A look into how and why Aljazeera.com embarked on a redesign

Al Jazeera needed a refresh; but not the superficial type of refresh that would only focus on the look and feel of the website. We needed to take a deep dive into how we curate and promote content, while revisiting our earlier assumptions about what we offer our users as a digital media network. Yeah, content strategy-light.

First things first: Today we launched a newly redesigned homepage and topic pages for aljazeera.com. Take a look and give us your feedback.

Website redesigns are always scary. It’s the type of release that keep me up at night wondering if our earlier UI/UX premises, new content discovery ideas, and analytics data confirm our improvement theories. It’s been 3 years since Al Jazeera English had a major redesign, and to be honest… the site was getting stale. On all metrics, the site was stagnating. We needed to do a reset on the following:

  1. What UI/UX problems are we trying to solve?
  2. What does Al Jazeera have to offer as premium content?
  3. What workflow improvements can we make on the content curation side?

So rather than starting with design, we started with content and the editorial team. We went to Imad Musa, head of Online at Al Jazeera English, and asked him two simple questions:

  1. Why do you want people to come to your website?
  2. What is your premium content?

Keeping those two questions in mind, we put together a small team of editorial leads, product people, and platform engineers to solve this problem. Three words: Discovery Scrum Board. Our stealth project was called the Hunt for Red November. In line with the 20th anniversary of the launch of Al Jazeera Media Network, we wanted to launch the site on the 1st of November. And yeah, we did it!

The goal was simple. Get unfiltered opinions of how we should re-orient our content. We started with the greatest ideation tool of all time…the Post-it note:

We even got each workshop member to sketch their own vision on how they wanted to organize content on the homepage with marker drawn wireframes. Eventually we compared each wireframe and dotted what we liked on each concept.

Our scrum and Idea board:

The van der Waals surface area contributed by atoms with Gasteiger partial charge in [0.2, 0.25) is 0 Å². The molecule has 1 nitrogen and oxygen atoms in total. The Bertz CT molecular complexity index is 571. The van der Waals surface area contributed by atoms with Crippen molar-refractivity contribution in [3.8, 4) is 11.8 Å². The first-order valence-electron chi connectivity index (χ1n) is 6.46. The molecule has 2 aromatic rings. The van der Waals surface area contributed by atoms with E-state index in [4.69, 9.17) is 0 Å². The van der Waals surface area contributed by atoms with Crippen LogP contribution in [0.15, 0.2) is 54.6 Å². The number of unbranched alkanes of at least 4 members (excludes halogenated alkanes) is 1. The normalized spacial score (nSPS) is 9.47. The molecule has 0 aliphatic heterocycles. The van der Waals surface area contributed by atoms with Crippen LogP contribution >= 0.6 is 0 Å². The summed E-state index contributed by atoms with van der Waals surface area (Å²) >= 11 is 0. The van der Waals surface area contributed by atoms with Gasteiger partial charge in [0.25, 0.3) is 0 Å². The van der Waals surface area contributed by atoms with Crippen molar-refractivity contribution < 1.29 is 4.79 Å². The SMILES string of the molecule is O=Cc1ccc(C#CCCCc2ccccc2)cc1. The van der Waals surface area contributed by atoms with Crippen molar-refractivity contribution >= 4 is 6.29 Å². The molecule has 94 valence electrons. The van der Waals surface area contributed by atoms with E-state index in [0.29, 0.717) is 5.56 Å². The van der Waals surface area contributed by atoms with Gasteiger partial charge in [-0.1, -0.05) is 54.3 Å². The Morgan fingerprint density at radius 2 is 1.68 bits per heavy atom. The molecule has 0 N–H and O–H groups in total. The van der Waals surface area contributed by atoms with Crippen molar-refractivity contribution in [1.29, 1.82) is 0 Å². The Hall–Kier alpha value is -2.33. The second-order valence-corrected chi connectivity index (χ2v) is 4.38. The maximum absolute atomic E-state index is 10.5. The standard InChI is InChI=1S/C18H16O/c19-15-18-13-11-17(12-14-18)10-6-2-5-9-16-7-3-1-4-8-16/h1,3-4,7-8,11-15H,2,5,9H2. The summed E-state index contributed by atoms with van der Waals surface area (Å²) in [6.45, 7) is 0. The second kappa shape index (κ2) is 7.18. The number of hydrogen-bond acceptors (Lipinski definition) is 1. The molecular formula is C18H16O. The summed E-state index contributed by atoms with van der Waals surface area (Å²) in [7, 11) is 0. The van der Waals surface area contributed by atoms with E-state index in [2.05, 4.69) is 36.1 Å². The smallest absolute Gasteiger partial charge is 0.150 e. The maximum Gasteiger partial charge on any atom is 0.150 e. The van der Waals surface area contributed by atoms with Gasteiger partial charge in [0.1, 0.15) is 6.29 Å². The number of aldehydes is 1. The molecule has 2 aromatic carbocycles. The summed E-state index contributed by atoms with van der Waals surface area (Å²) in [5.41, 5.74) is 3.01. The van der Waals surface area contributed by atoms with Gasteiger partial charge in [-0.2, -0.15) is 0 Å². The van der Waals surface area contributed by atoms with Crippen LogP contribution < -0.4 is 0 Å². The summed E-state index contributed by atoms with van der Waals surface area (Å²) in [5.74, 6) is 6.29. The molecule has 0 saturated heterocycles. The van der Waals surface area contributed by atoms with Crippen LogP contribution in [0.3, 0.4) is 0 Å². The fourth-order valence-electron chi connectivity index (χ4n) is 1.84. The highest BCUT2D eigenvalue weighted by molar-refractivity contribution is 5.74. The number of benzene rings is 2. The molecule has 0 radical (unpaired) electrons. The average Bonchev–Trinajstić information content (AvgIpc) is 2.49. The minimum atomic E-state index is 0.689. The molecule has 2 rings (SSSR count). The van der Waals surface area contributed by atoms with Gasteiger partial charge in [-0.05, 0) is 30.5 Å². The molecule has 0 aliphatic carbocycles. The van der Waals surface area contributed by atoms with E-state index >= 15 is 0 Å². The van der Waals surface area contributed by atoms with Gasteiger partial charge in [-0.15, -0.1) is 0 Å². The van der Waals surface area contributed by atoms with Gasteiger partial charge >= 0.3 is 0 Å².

We focused our new design on the following:

What is Al Jazeera good at?

Al Jazeera produces high-quality content from a perspective that focuses on the humans at the heart of the story. We have a regional strength in the Middle East, Africa, and the “Global South” in general. Honest and fair reporting with compelling documentary films and long-form content.

However, looking at our old site, this wasn’t clear to our audience. We placed far too many stories on the homepage. As time went on, the homepage became a dumping ground of sorts. With the new design, we tried to ensure that we presented only our best daily & timely content on the homepage. The result is a clearer and far more focused experience for our users.

The old:

The new:

Being a TV channel as well meant that — for many of our users — video was the sole reason they visited our website. But our video experience was slow, glitchy and users quickly moved away from our website and onto YouTube.

So we created an in-play video module that curates the best of our broadcast and web-only content. Look Ma, less clicks! Our users can now watch a video whilst browsing through the diverse range of news, short-form, talk shows, and exclusive documentary content.

Content Discoverability

We had huge content discoverability issues on both desktop & mobile. Getting to good content was a huge undertaking for many of our users. It was almost impossible to distinguish different types of content from each other. With the new design, we tried to tackle this by making sure that unique content types also had unique designs. In other words: Make a video look like a video!

How we used to show a video:

How we show a video now:

Developing stories now also have a new look:

Almost every content type now has a design unique to it.

Premium Content

Al Jazeera does a lot of things, but we needed to focus on our premium content. Some of our premium content would be our deep investigative work, Middle East/North Africa coverage, our long-form documentaries and shows. Give the editors more content control over the homepage. Just lead with good content outside of news. It’s okay, you can lead with an awesome ______________ (plug in non-news content of choice on the top of the page).

This was a big change for us.

Now our editors can choose between different modes, each with their own unique design, to reflect what they think are the most important stories of the day.

An example of this is our new topic card. Editors can choose to include this on the homepage when they feel we are covering a topic particularly well:

What page and/or content experiences are top priority?

With limited time and resources, you can’t tackle every page experience. You can iterate on a couple of select pages, which can then inform other planned pages for design via analytics and event tracking.

For this release we focused on our Homepage, Sections/Topics and Summary pages. These are some are most high-traffic pages. In April 2016, we redesigned our article detail page. We have another planned release for our article detail page with a bit of A/B testing of different modules — in the hope of giving our users a better content experience with better related content.

Conclusion:

Today marks the start of a new chapter for Al Jazeera. And like any new beginning, it brings with it a mixture of excitement and nervousness.

The design of our website will always be an iterative process. As we learn more from our audience, we’ll tweak the design to ensure that we’re giving them the best possible experience.

We hope you like what we’ve done. Have a look and let us know what you think.

Written by Dwayne Oxford, Product Manager for AJE and Praveen Chadalavada, Design Lead